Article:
19-year-old Helena Muffly wrote exactly 100 years ago today:
Sunday, May 24 – Thursday, May 28, 1914: Nothing much doing.
Her middle-aged granddaughter’s comments 100 years later:
This is the fourth of five days that Grandma lumped together into one diary entry. Her infant niece, the daughter of her sister Besse, died on May 23. Yesterday’s post contained the death certificate for the baby.
This was the second baby of Besse and Curt Hester that died in infancy—they previously lost one in 1912. On April 9, 1912, Grandma wrote:
I was an aunt for one brief half a day yesterday, but didn’t know it until this morning. I was so disappointed when I heard it was dead. My little nephew was buried this afternoon. The baby I never saw. I feel like crying, when I think I am an aunt no longer.
When Maryann Holloway saw yesterday’s post, she did a little research and found the death certificate of the baby who died in 1912. Thank you Maryann! I greatly appreciate you locating it—and then sharing it with me.
Both babies died of cyanosis which refers to a bluish skin color. The babies may have been premature and had immature lungs, or perhaps a heart condition. The baby born in 1914 also had spina bifida.
One thing that jumped out when I looked at the two death certificates was that the infants’ father, D. Curt Hester, signed them both. And, that his signature looked more wobbly in 1914 than in 1912.
I can’t begin to imagine the stress and emotions that he was feeling when he signed those documents. The baby in 1914 lived 3 days before she died. At least to me, Curt’s signature in 1914 suggests, that he was exhausted and totally wiped out when he had to help complete the death certificate. Whew, what a sad task for a young father!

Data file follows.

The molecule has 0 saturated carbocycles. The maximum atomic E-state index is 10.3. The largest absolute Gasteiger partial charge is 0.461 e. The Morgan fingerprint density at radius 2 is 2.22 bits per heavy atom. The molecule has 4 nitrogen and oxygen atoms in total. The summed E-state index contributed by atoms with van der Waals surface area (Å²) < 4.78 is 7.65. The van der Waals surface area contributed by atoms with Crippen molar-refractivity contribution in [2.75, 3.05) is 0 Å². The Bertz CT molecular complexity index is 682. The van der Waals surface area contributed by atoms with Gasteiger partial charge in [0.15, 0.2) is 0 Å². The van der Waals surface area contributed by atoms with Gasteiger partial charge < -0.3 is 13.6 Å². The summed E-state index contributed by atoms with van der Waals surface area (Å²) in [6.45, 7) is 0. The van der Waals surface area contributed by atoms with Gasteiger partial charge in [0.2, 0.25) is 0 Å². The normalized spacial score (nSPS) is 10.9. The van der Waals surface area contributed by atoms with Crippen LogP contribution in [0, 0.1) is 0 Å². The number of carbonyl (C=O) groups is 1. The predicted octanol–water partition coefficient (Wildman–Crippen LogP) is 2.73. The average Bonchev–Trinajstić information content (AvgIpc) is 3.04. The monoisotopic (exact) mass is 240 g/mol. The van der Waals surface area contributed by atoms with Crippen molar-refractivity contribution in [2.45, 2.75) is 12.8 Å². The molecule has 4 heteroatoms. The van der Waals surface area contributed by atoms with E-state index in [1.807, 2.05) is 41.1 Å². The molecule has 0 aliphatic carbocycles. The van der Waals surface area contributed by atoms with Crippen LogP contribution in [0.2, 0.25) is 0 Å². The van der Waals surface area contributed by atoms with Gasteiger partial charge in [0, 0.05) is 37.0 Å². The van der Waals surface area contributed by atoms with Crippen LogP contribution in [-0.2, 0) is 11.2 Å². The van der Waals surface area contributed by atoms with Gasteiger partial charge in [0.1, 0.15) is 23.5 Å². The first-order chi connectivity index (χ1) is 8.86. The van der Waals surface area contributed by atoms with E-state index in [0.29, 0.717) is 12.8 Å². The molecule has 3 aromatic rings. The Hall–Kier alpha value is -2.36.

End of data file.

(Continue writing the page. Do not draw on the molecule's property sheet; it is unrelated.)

I continue to be amazed at the help and kindness of my readers. One reader found the death certificate of the baby born in 1914—and then another found the death certificate of the one born in 1912. Thanks again, Maryann and Agnette.
An aside– You might enjoy reading Maryann’s blog, If I Had a Time Machine. It contains interesting historical anecdotes for each day.
11 thoughts on “Signature Analysis, 1912 and 1914 Death Certificates”
Sheryl I agree the second signature looks far more shaky. We can only imagine at the terrible stress.
I was glad to help and thanks for promoting my site.
Both babies died of the same condition, so sad.
So much loss for one family…
I am just now reading the posts from the last few days and it must have been incredibly sad for the family.
Those signatures are very poignant.
Yes, there’s definitely a difference in the signatures.
Oh, that poor man . . .
So sad what our family members had to endure. I can’t imagine : (
The past few days after reading what you wrote I can understand why Helena did not feel like writing, such a heartache for the whole family and I can never know the pain poor Bessie and Curtis must have gone through. I am not sure if I read it but did they name the babies? I might have missed it.
Sometimes I think about how much tragedy was a part of lives 100+ years ago…without medical help and just a more “difficult” life to live, being strong mentally such an important attribute. These signatures really makes one feel. Great post.